Adding an accent wall is a great way to update a room without the commitment of updating every wall. And because it’s just one wall, you can do something a little more flashy than if you were doing all 4 walls, and use that one featured wall as a major talking point and style statement for the whole room (or the whole house). Karen (who you’ll remember from her sewing table beverage station and dresser to hall tree bench) has been updating her weekend country house and she wanted a wall treatment to reflect the rustic vibe in the rest of the room, so she and her husband settled on this corrugated tin wall:
And the best news is — it’s not as hard as you think! Read below for Karen’s instructions on installing the corrugated metal wall. If you prefer a more aged look, you can use this tip from The Ragged Wren for aging the sheet metal, and if you’re not sure if the metal is for you, you can also easily and inexpensively create an accent wall with paint, wood, or wainscoting:
How to Install an Easy Corrugated Tin Wall
by Karen of The Weekend Country Girl
Hello from Texas. My name is Karen and I am a weekend country girl. Our weekend house is a little “near the lake” cabin that we have been enjoying and working on for the past 8 years. We have totally reconfigured our front room over the years to allow for more comfortable seating and accommodate a flat screen television. We removed a door and put in a set of french doors where large windows once were. After all that moving around, I wanted an accent wall that reflected our rustic vibe in the room. Hubby and I came up with the idea of a corrugated tin wall for the room.
Putting a tin wall up in a room is not as challenging as I thought it might be. In my brain it was going to be some super complicated process that would take forever to get done. If you can use a saw, a drill, a level and a stud finder you can do this project.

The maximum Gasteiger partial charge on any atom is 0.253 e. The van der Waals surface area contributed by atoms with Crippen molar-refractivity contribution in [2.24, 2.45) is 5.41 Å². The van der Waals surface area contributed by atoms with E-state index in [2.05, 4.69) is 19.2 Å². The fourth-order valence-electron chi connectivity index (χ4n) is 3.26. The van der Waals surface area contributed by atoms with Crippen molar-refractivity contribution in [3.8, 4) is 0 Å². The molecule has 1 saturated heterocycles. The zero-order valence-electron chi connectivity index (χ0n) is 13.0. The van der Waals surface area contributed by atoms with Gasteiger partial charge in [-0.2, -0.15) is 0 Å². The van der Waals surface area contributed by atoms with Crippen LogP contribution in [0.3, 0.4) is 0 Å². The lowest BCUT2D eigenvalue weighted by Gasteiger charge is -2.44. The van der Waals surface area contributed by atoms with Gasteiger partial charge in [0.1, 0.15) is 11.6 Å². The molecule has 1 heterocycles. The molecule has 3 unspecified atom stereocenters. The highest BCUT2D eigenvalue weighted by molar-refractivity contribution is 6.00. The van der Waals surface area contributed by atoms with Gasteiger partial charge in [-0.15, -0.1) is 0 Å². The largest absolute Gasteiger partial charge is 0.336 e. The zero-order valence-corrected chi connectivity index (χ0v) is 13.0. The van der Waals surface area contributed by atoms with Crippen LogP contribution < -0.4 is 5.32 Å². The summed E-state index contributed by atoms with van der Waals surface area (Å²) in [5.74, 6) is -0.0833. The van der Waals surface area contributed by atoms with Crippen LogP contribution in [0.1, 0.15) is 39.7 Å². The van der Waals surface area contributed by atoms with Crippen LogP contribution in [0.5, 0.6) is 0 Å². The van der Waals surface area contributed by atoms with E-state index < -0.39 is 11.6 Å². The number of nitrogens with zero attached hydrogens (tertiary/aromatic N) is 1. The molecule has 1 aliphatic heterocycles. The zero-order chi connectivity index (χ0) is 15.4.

The tin comes in a variety of lengths and is is 26 1/2 inches wide. The tin allows for an inch and a half overlap to screw the sheets together . We opted to have the tin go from floor to ceiling in one continuous piece on our sloped ceiling room so that meant we needed three 12 foot sections and three 10 foot sections for our wall.
To actually attach the tin to the sheet rock walls there are a few steps we had to take. First we found the studs in the walls and marked them. It was awesome to be able to just write directly on the walls for this part. Usually we are using blue tape to mark our walls.
The next step involves this wavy wood called furring strips that has to be attached to the wall in order to have something to screw the curvy tin to. We used a level to mark lines where we wanted the wood strips to go then attached them with our framing nailer. We could have used screws or hammered nails into the furring strips but the nailer made quick work of getting it up. The trick to installing the wood strips is to make sure that the peaks and valleys line up vertically. That meant cutting of the end of one set so that the first of each section was a valley. Am I making sense here?
After the strips were attached, we got busy with the tin. The first piece we attached was at the highest point.
My husband is a math teacher. Figuring out the angle of the roof-line was his business. Once he got the angle all sorted out, he got out the scariest tool we own in my opinion. the grinder. I am irrationally terrified of the sparks. Hubby cut the pieces to fit leaving a a half inch gap at the bottom of each panel.
After each piece was cut the metal they were screwed into the furring strips with these screws that are specially designed for the tin. The one tip I would give here is to make sure the screws line up horizontally. We have one that is a little lower than the others and it drives me crazy.
We used a piece of cedar trip to trim out the top of the tin and the edges. The bottom is getting a section of painted 1 X 4 as a baseboard.
We love the rustic, industrial look of the wall. It really fits in well at our weekend cabin.
Thanks so much for sharing with us, Karen! Such a big impact for a relatively small amount of work.
Remodelaholics, go check out the rest of Karen’s amazingly creative projects at The Weekend Country Girl (and stay tuned because she has more to share with us here on Remodelaholic!)